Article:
Harry Tuft and...
Otis Taylor

Harry Tuft and...

Swallow Hill Music - Quinlan CafeDenverCO
All Ages
Doors at 6:30pm, Show at 7:00pm. All sales are final.

A note from Harry:

Folks: I'm excited to announce my next guest, amazing blues artist Otis Taylor. I first met and got to know Otis when he came into the Folklore Center at 14, living in the neighborhood. As you can see from the bio below, "the rest is history...."

Otis and I will trade stories and songs a few Thursdays from now, Feb. 21st, in the Quinlan Cafe at Swallow Hill. The show starts at 7 PM. There will also be a song circle following, after a short break and continuing until 10 PM or so. All are invited to stay for the song circle. Tickets are $10, available on line from Swallow Hill. We do usually sell out in advance, so I advise getting tickets before the show.

Here's a bit of background on Otis:

With Otis Taylor, it's best to expect the unexpected. While his music, an amalgamation of roots styles in their rawest form, discusses heavyweight issues like murder, homelessness, tyranny, and injustice, his personal style is lighthearted. Guitar Player magazine writes, "Otis Taylor is arguably the most relevant blues artist of our time."

As a young teenager, Otis spent time at the Denver Folklore Center where he bought his first instrument, a banjo. The Folklore Center was also the place where he first learned to play guitar and harmonica, and by his mid-teens he formed his first groups, the Butterscotch Fire Department Blues Band and later the Otis Taylor Blues Band. His next project became the T&O Short Line with legendary Deep Purple singer/guitarist Tommy Bolin. In 1997 Otis released Blue Eyed Monster which riveted the blues world and marked the emergence of a singer/songwriter who has, in his own words, "a way of saying something that seems to be more intense." Many albums followed, and in reviewing Otis’ seventh album, Downbeat gave it four stars, noting that Taylor "has a poet's soul, with a deep respect for the history of blacks in America and an unshakable curiosity about the human condition." Paste called him " a country-folk version of spontaneous, talking-blues master John Lee Hooker."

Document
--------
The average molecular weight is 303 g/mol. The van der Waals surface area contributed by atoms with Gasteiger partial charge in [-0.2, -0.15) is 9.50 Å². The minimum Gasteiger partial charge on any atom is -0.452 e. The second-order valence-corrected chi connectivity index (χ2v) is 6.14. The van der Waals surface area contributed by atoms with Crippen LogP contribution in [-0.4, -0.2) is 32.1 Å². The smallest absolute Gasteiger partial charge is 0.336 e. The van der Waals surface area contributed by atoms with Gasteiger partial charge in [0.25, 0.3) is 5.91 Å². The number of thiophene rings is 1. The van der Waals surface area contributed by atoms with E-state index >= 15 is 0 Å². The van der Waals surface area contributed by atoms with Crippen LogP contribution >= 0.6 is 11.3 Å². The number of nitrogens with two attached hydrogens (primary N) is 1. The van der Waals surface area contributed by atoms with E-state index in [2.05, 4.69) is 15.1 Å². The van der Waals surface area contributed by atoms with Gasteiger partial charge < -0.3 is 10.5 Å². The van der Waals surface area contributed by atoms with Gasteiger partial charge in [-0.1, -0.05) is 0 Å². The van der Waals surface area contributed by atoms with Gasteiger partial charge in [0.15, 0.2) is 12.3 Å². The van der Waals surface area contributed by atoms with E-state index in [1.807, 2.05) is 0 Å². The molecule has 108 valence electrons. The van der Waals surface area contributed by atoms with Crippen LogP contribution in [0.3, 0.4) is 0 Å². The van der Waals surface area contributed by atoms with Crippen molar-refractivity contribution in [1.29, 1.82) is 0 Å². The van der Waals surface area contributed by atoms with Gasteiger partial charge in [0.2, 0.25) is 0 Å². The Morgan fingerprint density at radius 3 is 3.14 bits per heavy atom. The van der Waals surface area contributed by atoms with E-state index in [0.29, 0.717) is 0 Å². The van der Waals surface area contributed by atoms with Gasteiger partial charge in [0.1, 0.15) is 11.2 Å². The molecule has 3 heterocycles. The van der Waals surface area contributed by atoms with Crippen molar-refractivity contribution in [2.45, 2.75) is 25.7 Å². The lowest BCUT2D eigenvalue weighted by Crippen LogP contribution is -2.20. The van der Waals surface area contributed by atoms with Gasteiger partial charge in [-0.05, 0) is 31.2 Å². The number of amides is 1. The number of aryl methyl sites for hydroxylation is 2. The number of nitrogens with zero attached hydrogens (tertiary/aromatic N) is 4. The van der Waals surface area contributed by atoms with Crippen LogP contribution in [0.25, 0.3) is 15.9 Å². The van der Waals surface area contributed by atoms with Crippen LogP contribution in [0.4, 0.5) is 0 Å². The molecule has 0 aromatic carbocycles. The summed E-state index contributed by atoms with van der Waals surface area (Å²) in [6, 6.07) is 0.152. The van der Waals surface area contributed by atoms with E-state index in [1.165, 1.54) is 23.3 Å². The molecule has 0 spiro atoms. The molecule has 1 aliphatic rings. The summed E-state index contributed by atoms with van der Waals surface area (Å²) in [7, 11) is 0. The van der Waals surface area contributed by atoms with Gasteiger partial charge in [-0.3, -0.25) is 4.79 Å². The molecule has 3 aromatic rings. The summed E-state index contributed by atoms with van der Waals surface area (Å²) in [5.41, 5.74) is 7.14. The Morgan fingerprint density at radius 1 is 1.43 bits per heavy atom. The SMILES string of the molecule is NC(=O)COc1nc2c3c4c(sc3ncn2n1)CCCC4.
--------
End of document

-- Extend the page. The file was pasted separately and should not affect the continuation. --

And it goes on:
Taylor resides in Boulder, Colorado, where he lives with his wife.

Harry Tuft

Harry Tuft grew up singing and playing a series of instruments – from the piano to the clarinet, ukulele, baritone uke, and, in college, a six-string guitar.

Philadelphia's lively folk scene provided the setting for Harry's first ventures into public singing. From there, friendships with Dick Weissman and Roger Abrahams fostered a growing interest in Anglo-American folk music.

In 1960, needing a break from his studies (preparing for an architectural career), Harry traveled out to the Rocky Mountains for some skiing. He found a job at "The Holy Cat" in Georgetown, as a dishwasher, busboy, waiter, bartender, janitor, and – if there was a lull in the work at night – he could sing in the bar.

There he met Hal Neustaedter – owner of "The Exodus," a folk club in Denver – who suggested that he look into starting a folklore center in Denver. With further encouragement from Izzy Young, owner of the first and (then) only Folklore Center, in New York's Greenwich Village, Harry opened the Denver Folklore Center in March 1962.

Putting his energies into the store over the years, Harry has found time for teaching and occasional singing, as time allows. In his first album, "Across the Blue Mountains," Harry was ably joined by old friends Dick Weissman, Jay Ungar, Ed Trickett, Artie Traum and Laraine Grady Traum.

In 1972, Harry and friends Steve Abbott and Jack Stanesco formed Grubstake – originally named "This Band Is Starving." Their five albums include "What You Do With What You Got" and "Warts and All."

40th Anniversary Concert Series

Swallow Hill turns 40 in 2019, and we are celebrating all year long.

Monthly concert events - including this one - feature beloved artists from Swallow Hill’s storied history, as well as those who are leading us into our future. All of these artists uphold Swallow Hill's legacy of bringing Denver its favorite artists in folk, bluegrass, blues, Americana and the singer/songwriter community.

We look forward to celebrating with you!

Venue Information:
Swallow Hill Music - Quinlan Cafe
71 East Yale Ave
Denver, CO, 80210